ROME, Oct. 3 (Xinhua) -- Italy on Wednesday marked the Day of Memory and Welcome, which was instituted by the government in 2016 to commemorate migrants who lost their lives while trying to reach Europe by sea.
On Oct. 3, 2013, a vessel run by human traffickers caught fire and sank off the small Italian island of Lampedusa, causing the deaths of 368 men, women and children, most of them from Eritrea. Another 155 survived, including 41 minors.
The nation at the time was riveted by televised images of the bodies washing up on the shores of the 26-square-kilometer island, and by the emotional mass funeral that followed.
Shortly after the shipwreck, the government announced the start of Italy's Mare Nostrum (Our Sea, in Latin) migrant search and rescue operation, which lasted until October 2014.
The survivors of the Lampedusa shipwreck identified a Somali fellow survivor as a member of a gang that kidnapped them in the desert in Africa, held them captive, and ultimately forced them onto the vessel.
In 2015, an Italian court sentenced the man to 30 years in prison for human trafficking, racketeering, kidnapping with purposes of extortion, and rape. That sentence became definitive in 2017.
Lampedusa, with the population of about 6,000, lies in the Strait of Sicily close to the north African country of Tunisia, and is the first European landfall for migrant vessels plying the so-called Central Mediterranean route.
On Lampedusa on Wednesday, as on every Oct. 3 since the deadly shipwreck, a march led by Mayor Salvatore Martello and local officials, survivors, relatives of the dead, local residents, and 100 students from 15 schools across Italy and from other European countries, made its way from the town center to a monument called "Doorway to Lampedusa, Doorway to Europe" that stands almost five meters high on a promontory looking towards Africa.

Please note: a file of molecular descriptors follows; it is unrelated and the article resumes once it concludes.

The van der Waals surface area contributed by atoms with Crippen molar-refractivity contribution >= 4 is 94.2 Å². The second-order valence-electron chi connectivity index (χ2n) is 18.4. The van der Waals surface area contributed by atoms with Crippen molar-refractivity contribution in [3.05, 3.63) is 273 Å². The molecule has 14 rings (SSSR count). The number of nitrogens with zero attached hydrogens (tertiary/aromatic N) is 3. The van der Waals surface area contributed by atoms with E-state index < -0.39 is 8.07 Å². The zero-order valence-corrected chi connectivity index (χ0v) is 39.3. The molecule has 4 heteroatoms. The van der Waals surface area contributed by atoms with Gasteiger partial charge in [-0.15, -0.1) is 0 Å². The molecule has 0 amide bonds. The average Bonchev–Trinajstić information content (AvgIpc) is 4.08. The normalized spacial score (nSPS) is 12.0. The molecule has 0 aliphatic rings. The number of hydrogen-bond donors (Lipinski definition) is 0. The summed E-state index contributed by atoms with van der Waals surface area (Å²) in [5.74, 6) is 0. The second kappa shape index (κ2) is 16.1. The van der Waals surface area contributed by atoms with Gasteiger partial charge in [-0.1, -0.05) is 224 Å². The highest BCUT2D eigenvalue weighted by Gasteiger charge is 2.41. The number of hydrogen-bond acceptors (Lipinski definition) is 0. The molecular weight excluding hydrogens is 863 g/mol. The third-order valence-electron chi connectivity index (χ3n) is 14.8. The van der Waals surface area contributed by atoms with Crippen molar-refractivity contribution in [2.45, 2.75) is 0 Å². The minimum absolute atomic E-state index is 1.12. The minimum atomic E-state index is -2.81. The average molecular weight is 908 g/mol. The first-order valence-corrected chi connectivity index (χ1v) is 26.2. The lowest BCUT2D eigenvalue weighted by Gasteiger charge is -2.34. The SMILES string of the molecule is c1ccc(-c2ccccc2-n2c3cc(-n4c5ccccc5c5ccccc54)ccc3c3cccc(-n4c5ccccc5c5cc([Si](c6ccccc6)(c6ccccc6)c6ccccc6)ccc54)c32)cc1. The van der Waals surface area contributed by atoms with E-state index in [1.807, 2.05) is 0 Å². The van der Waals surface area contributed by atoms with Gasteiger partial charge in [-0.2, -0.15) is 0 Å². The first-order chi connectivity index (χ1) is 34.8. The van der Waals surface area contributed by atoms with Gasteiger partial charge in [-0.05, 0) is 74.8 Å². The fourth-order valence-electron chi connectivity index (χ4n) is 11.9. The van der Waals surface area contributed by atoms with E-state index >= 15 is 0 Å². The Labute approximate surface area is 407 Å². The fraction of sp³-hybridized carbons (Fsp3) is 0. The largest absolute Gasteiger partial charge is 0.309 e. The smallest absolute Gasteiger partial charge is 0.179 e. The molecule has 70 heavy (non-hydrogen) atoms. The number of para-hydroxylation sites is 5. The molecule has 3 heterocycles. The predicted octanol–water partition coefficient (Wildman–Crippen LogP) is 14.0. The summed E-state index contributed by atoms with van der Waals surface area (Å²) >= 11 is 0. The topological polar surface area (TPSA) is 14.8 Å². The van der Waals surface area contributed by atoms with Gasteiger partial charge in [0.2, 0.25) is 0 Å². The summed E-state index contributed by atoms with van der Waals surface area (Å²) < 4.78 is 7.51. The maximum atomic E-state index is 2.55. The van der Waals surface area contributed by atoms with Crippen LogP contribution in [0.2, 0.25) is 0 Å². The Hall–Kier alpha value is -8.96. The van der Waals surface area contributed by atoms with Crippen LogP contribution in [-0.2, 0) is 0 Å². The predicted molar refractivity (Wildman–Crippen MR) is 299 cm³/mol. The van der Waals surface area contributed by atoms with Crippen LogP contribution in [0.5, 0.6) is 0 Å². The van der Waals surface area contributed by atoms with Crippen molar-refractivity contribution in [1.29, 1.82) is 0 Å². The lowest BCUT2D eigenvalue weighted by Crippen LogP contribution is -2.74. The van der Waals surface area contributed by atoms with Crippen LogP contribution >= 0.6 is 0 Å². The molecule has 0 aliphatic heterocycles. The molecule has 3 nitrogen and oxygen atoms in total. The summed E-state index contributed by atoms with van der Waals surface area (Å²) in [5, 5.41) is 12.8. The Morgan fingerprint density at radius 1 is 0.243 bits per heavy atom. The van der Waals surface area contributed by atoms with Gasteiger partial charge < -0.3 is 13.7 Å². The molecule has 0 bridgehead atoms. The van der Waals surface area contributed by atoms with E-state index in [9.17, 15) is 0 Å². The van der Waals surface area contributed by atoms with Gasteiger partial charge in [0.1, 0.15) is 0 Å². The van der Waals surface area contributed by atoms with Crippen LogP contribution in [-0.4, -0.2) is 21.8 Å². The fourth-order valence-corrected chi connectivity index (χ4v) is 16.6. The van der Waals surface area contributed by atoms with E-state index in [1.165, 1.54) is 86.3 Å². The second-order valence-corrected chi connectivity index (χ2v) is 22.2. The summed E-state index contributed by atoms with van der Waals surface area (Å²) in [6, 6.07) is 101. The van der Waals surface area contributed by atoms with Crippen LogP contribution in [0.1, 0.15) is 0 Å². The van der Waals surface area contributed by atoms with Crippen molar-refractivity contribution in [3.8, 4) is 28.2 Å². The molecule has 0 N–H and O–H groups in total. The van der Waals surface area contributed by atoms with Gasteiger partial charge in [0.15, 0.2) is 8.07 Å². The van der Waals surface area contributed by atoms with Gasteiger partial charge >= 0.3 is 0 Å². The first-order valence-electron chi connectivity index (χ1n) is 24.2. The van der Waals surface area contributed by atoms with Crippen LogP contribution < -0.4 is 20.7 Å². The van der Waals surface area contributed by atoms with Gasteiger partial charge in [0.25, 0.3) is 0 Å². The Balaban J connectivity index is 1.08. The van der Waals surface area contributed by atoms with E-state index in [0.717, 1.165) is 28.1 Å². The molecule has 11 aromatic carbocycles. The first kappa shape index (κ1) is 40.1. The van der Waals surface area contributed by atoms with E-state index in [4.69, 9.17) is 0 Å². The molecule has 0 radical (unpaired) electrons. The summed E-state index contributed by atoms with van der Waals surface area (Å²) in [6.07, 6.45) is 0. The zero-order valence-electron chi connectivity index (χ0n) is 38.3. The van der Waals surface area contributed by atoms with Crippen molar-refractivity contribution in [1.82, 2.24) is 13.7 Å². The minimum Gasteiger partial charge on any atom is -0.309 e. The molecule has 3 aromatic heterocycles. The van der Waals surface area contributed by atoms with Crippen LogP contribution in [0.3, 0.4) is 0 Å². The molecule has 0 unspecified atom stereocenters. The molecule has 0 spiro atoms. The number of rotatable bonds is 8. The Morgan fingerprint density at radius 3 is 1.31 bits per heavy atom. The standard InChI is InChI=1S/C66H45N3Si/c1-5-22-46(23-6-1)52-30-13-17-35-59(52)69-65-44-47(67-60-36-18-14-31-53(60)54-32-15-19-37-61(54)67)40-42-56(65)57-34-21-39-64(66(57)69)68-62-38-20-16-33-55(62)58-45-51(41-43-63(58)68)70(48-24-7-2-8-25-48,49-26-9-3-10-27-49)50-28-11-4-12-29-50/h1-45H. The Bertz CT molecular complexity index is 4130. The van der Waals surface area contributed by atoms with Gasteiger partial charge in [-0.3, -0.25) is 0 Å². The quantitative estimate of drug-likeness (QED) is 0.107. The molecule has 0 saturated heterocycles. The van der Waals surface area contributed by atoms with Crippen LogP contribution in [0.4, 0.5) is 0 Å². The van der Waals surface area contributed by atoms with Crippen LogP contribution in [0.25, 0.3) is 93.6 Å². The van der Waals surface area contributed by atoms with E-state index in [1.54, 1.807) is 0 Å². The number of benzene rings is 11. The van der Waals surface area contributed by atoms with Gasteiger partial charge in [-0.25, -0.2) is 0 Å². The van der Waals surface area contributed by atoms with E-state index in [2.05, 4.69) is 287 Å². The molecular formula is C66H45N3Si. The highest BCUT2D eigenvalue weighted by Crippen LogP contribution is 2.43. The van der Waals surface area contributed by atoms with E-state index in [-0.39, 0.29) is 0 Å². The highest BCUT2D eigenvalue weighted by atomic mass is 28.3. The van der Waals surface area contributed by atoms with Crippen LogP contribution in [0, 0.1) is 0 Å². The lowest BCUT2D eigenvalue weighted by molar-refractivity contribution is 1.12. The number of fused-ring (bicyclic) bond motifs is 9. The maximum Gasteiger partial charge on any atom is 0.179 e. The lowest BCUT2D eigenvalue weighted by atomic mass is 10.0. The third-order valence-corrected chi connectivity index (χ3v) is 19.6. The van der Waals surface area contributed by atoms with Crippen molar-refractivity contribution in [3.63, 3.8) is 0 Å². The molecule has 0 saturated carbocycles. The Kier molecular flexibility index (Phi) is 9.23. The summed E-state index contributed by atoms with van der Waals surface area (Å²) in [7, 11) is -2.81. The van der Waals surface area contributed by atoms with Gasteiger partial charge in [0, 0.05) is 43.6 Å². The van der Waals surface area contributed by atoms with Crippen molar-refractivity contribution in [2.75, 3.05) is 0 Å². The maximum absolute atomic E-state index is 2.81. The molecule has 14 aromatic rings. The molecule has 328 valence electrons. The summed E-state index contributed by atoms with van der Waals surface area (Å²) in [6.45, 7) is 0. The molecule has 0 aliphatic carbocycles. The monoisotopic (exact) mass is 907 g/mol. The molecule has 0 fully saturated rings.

The ceramic and galvanized iron structure was inaugurated in June 2008 to commemorate migrants who risk their lives in the Mediterranean.
The day's commemorations were preceded by two days of events and workshops aimed at raising awareness and educating youth about the plight of migrants and refugees, some of them held by the UN Refugee Agency (UNHCR).
A total of 17,900 migrants and refugees have died or gone missing in the Mediterranean since Oct. 3, 2013, the UNHCR reported Wednesday.
Italian public opinion, which was largely sympathetic to the migrants in the wake of the Lampedusa shipwreck, has since veered to the opposite direction.
In early 2018, voters elected a rightwing-populist government that has shut the nation's ports to migrant rescue vessels. The election was preceded and followed by a spate of violent anti-immigrant attacks.
These included a shooting spree by rightwing extremist Luca Traini, who wounded six Africans -- five men and one woman -- with live bullets before giving himself up to police in the central city of Macerata on Feb. 3.
On Wednesday, a Macerata court sentenced Traini to 12 years in prison for attempted mass murder aggravated by racism and illegal weapons detention.
"I prosecuted him under the hate crimes category, meaning crimes committed by people with a very strong ideological orientation that leads them to commit acts motivated by racial hatred," Macerata Chief Prosecutor Giovanni Giorgio told RAI News 24 public broadcaster in televised comments.